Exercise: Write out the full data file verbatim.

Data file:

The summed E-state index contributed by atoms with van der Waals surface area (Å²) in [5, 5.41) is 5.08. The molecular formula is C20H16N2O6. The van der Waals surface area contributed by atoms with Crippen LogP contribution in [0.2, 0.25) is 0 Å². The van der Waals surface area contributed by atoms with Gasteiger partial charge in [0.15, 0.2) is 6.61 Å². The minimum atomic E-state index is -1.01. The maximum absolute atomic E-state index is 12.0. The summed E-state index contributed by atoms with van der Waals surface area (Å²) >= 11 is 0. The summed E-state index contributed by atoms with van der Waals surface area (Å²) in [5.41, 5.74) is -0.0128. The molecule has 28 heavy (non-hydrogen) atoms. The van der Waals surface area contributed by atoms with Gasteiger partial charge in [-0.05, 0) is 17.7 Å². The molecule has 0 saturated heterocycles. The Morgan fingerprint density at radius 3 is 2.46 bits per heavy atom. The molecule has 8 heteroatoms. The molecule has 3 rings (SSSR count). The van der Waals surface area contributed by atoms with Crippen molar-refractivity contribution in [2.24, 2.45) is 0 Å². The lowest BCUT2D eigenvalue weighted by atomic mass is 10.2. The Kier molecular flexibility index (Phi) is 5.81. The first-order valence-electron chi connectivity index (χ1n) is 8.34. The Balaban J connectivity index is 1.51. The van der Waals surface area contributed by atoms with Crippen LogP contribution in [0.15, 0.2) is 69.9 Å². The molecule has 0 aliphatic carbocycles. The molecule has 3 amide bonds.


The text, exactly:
The summed E-state index contributed by atoms with van der Waals surface area (Å²) in [5, 5.41) is 5.08. The molecular formula is C20H16N2O6. The van der Waals surface area contributed by atoms with Crippen LogP contribution in [0.2, 0.25) is 0 Å². The van der Waals surface area contributed by atoms with Gasteiger partial charge in [0.15, 0.2) is 6.61 Å². The minimum atomic E-state index is -1.01. The maximum absolute atomic E-state index is 12.0. The summed E-state index contributed by atoms with van der Waals surface area (Å²) >= 11 is 0. The summed E-state index contributed by atoms with van der Waals surface area (Å²) in [5.41, 5.74) is -0.0128. The molecule has 28 heavy (non-hydrogen) atoms. The van der Waals surface area contributed by atoms with Gasteiger partial charge in [-0.05, 0) is 17.7 Å². The molecule has 0 saturated heterocycles. The Morgan fingerprint density at radius 3 is 2.46 bits per heavy atom. The molecule has 8 heteroatoms. The molecule has 3 rings (SSSR count). The van der Waals surface area contributed by atoms with Crippen molar-refractivity contribution in [2.24, 2.45) is 0 Å². The lowest BCUT2D eigenvalue weighted by atomic mass is 10.2. The Kier molecular flexibility index (Phi) is 5.81. The first-order valence-electron chi connectivity index (χ1n) is 8.34. The Balaban J connectivity index is 1.51. The van der Waals surface area contributed by atoms with Crippen LogP contribution in [0.15, 0.2) is 69.9 Å². The molecule has 0 aliphatic carbocycles. The molecule has 3 amide bonds.